The plaintiffs then appealed to this Court. After noting probable jurisdiction, 425 U.S. 910, and hearing oral argument, we remanded for reconsideration of the appellants' preemption claim in light of the newly enacted Resource Conservation and Recovery Act of 1976, 90 Stat. 2795. 430 U.S. 141. Again the New Jersey Supreme Court found no federal pre-emption of the state law, 73 N.J. 562, 376 A.2d 888, and again we noted probable jurisdiction, 434 U.S. 964. We agree with the New Jersey court that the state law has not been pre-empted by federal legislation. The dispositive question, therefore, is whether the law is constitutionally permissible in light of the Commerce Clause of the Constitution.
The decision of the New Jersey Supreme Court disposed of the appellants' pre-emption and Commerce Clause claims, but remanded the case to the trial court for further proceedings on the other claims. The appellants then dismissed with prejudice the other counts in their complaint so that there would be a final judgment from which they could appeal to this Court.
The surviving provisions of the 1965 Solid Waste Disposal Act, Page 621 79 Stat. 997, the Resource Discovery Act of 1970, 84 Stat. 1227, and the Resource Conservation and Recovery Act of 1976, 90 Stat. 2795, are now codified as the Solid Waste Disposal Act, found at 42 U.S.C. § 6901 et seq. (1976 ed.).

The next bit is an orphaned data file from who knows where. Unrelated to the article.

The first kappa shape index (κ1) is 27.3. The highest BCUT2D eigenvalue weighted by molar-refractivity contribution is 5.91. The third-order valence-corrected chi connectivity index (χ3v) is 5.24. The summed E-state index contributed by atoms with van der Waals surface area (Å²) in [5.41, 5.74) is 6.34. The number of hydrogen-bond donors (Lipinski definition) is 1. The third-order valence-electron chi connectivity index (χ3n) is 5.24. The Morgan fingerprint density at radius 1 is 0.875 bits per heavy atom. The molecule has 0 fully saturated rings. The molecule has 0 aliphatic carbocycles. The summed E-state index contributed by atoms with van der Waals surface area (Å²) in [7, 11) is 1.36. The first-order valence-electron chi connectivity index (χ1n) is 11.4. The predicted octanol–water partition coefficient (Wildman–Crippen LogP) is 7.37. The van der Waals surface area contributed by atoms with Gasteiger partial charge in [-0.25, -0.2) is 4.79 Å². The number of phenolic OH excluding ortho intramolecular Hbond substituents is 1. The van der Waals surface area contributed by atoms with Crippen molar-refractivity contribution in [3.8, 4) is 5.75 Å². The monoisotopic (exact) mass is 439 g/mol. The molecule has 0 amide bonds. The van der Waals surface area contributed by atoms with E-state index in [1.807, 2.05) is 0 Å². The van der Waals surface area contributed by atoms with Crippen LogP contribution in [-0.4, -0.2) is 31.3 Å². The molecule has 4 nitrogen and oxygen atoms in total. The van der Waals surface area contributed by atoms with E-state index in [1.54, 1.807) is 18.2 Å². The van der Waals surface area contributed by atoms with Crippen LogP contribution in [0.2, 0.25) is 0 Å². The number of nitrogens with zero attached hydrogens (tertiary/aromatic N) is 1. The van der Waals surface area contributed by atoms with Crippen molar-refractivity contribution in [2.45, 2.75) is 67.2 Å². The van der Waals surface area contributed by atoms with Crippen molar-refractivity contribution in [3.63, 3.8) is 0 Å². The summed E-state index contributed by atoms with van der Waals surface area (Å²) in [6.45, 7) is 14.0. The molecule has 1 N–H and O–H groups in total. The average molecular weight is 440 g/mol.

From our review of this federal legislation, we find no "clear and manifest purpose of Congress," Rice v. Santa Fe Elevator Corp., 331 U.S. 218, 230, to pre-empt the entire field of interstate waste management or transportation, either by express statutory command, see Jones v. Rath Packing Co., 430 U.S. 519, 530-531, or by implicit legislative design, see City of Burbank v. Lockheed Air Terminal, 411 U.S. 624, 633. To the contrary, Congress expressly has provided that "the collection and disposal of solid wastes should continue to be primarily the function of State, regional, and local agencies . . . ." 42 U.S.C. § 6901 (a)(4) (1976 ed.). Similarly, ch. 363 is not pre-empted because of a square conflict with particular provisions of federal law or because of general incompatibility with basic federal objectives. See Ray v. Atlantic Richfield Co., 435 U.S. 151, 158; Jones v. Rath Packing Co., supra, at 540-541. In short, we agree with the New Jersey Supreme Court that ch. 363 can be enforced consistently with the program goals and the respective federal-state roles intended by Congress when it enacted the federal legislation.